“In fact, we have a problem here and the Pharmacists Council of Nigeria will do all within its power to ensure that this chaotic situation in Abia is brought to normal as soon as possible,” Esumobi stated.

A total of 441 premises were visited during the exercise and 360 patent medicine stores, 37 pharmacies were sealed for operating without registration with the PCN among other offences.

Twenty-seven premises were also issued compliance directives for poor documentation and failure to produce their licenses.

NDLEA Nabs Suspected Drug Dealers In Enugu

NDLEA

The National Drug Law Enforcement Agency (NDLEA) has arrested two suspected drug dealers in Enugu State, South-East Nigeria.

The State Commander of the NDLEA, Dr. Anthony Ohanyere, made the disclosure during a visit of the State Governor Ifeanyi Ugwuanyi to the command.

The suspects, Otito Ife and Peter Anigbo, were arrested in Akpakwume Nze, a community in Udi Local Government Area in the state.

According to the commander, the suspects were nabbed on July 24, 2017, following a surveillance that lasted for over a year.

He said a 20 kilogramme of methamphetamine and paraphernalia for making the illicit drugs were recovered from them while the investigation to unravel other accomplices is ongoing.

Methamphetamine is a powerful, highly addictive stimulant that affects the central nervous human system.

NAFDAC Raids Abraka Market In Asaba

As portrayed in the mission statement of the National Agency for Food and Drug Administration and Control (NAFDAC) to safeguard public health by ensuring that only the right quality of food, drugs and other regulated products are manufactured and consumed, the agency inspected a liqour factory and raided the popular Abraka market in Asaba, the Delta state capital.

The agency said it is conducting the raid following a tip-off about some people who had local liquor production sites, where adulteration was going on as well as unauthorised individuals involved in the sales and distribution of drugs.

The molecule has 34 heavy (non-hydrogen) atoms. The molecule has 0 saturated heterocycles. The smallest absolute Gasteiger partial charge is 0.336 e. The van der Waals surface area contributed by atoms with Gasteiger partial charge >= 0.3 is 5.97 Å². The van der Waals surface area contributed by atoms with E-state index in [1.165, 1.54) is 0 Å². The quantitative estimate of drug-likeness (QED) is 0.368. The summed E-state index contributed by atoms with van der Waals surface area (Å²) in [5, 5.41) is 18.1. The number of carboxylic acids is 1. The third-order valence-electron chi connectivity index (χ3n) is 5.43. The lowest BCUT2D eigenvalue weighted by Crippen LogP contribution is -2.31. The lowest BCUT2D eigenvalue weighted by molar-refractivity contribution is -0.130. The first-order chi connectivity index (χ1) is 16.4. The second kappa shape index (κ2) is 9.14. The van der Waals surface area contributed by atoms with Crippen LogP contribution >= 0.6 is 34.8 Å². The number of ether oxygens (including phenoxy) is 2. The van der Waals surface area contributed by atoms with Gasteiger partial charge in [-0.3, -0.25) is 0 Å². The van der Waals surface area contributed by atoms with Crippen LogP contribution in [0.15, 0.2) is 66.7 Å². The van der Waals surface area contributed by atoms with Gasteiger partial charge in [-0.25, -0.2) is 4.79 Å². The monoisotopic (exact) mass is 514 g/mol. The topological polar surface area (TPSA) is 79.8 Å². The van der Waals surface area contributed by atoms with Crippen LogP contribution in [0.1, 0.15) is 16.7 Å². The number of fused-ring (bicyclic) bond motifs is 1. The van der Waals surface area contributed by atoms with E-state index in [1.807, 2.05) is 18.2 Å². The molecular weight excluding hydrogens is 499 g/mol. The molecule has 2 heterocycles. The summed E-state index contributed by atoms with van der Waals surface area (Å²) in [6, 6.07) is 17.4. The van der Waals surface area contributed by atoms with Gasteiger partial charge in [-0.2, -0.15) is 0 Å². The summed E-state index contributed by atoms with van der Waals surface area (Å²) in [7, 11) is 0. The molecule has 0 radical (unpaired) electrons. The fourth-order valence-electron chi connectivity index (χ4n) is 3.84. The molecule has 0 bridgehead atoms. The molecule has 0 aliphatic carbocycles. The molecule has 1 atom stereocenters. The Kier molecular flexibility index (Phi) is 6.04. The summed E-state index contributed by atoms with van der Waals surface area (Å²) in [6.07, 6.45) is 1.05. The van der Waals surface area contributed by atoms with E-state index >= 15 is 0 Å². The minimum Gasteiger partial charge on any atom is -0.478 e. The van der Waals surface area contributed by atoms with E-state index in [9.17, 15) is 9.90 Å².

The Director of Investigation and Enforcement Directorate Agency of NAFDAC, Mr Kingsley Ejiofor,  led the team to raid petty kiosks illegally involved in the sales of fake and unauthorised drugs at two popular Hausa communities, both along the Asaba- Onitscha expressway Oshimili south Local Government Area of Delta state.

The drugs confiscated are majorly fake aphrodisiac manpower drugs like Tramadol of 200mg, 225mg with high strength which is not meant to be sold at the market.

One of the NAFDAC officials explains the effect some of the drugs could have on the people using them; “Considering the nature of this environment, it is possible to have frequent cases of rape because of these kinds of drugs. All they just need to do is to administer a little portion of it into any drink, the lady drinks and gets unconscious, even when she wakes up, she cannot recall whatever it is that may have occurred”.

Earlier on, the team had inspected a liquor factory involved in the production of local gin.

Seemingly displeased with the production environment, Mr Ejiofor who led the team had asked the management of the factory to ensure that the production environment is clean and safe at all times, to ensure the safety of its consumers

While stating that the raid was carried out as a result of a tip-off by some individuals, Mr Ejiofor, however, advised the public to stop patronizing unauthorised drug sales shops, to avoid buying potentially dangerous and expired products.

“We are using this as an opportunity to encourage members of the public to report to us when they feel or consume any bad product harmful to their health.

“This particular raid came as a result of a consumer’s complain, who consumed a product and began to stool blood”, he said.

Sanitizing the Nigerian Society of Fake and Counterfeit Drugs, remains a top priority for the agency as it reassures Nigerians of a healthy and safe environment.

Novartis Muscle Wasting Drug Gets ‘Breakthrough’ Status

Novartis said on Thursday U.S. regulators have granted breakthrough therapy status for its investigational compound bimagrumab for the potential treatment of patients with sporadic inclusion body myositis (sIBM).

The U.S. Food and Drug Administration (FDA) created the “breakthrough therapy” designation earlier this year for medicines deemed likely to demonstrate “substantial improvement” over existing drugs.

sIBM is a rare yet potentially life-threatening muscle-wasting condition. Patients suffering from the disease can gradually lose the ability to walk. There are currently no approved treatments, according to Novartis.

Bimagrumab was developed by Novartis in collaboration with Morphosys. The drug works by stimulating muscle growth by blocking from inhibitory molecules.